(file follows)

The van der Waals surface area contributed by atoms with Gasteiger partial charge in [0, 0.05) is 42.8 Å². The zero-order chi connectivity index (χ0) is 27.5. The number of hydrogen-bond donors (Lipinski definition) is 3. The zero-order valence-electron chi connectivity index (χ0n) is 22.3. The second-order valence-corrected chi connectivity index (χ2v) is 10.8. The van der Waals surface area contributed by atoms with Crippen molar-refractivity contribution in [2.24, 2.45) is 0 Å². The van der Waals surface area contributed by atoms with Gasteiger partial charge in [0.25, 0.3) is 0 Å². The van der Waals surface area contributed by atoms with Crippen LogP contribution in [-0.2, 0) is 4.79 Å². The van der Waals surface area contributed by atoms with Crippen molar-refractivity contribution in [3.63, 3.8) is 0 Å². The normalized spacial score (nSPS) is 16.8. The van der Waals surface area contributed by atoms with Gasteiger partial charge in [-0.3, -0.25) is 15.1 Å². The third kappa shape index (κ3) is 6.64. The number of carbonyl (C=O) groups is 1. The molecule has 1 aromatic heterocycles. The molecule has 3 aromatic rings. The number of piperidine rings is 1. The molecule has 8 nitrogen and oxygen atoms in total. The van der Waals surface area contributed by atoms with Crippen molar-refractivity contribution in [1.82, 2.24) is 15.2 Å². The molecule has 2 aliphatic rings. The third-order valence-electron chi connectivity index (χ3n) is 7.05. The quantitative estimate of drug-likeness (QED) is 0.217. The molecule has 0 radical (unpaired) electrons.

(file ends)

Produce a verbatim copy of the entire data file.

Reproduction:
The van der Waals surface area contributed by atoms with Gasteiger partial charge in [0, 0.05) is 42.8 Å². The zero-order chi connectivity index (χ0) is 27.5. The number of hydrogen-bond donors (Lipinski definition) is 3. The zero-order valence-electron chi connectivity index (χ0n) is 22.3. The second-order valence-corrected chi connectivity index (χ2v) is 10.8. The van der Waals surface area contributed by atoms with Crippen molar-refractivity contribution in [2.24, 2.45) is 0 Å². The van der Waals surface area contributed by atoms with Gasteiger partial charge in [0.25, 0.3) is 0 Å². The van der Waals surface area contributed by atoms with Crippen LogP contribution in [-0.2, 0) is 4.79 Å². The van der Waals surface area contributed by atoms with Crippen molar-refractivity contribution in [3.63, 3.8) is 0 Å². The normalized spacial score (nSPS) is 16.8. The van der Waals surface area contributed by atoms with Gasteiger partial charge in [-0.3, -0.25) is 15.1 Å². The third kappa shape index (κ3) is 6.64. The number of carbonyl (C=O) groups is 1. The molecule has 1 aromatic heterocycles. The molecule has 3 aromatic rings. The number of piperidine rings is 1. The molecule has 8 nitrogen and oxygen atoms in total. The van der Waals surface area contributed by atoms with Crippen molar-refractivity contribution in [1.82, 2.24) is 15.2 Å². The molecule has 2 aliphatic rings. The third-order valence-electron chi connectivity index (χ3n) is 7.05. The quantitative estimate of drug-likeness (QED) is 0.217. The molecule has 0 radical (unpaired) electrons.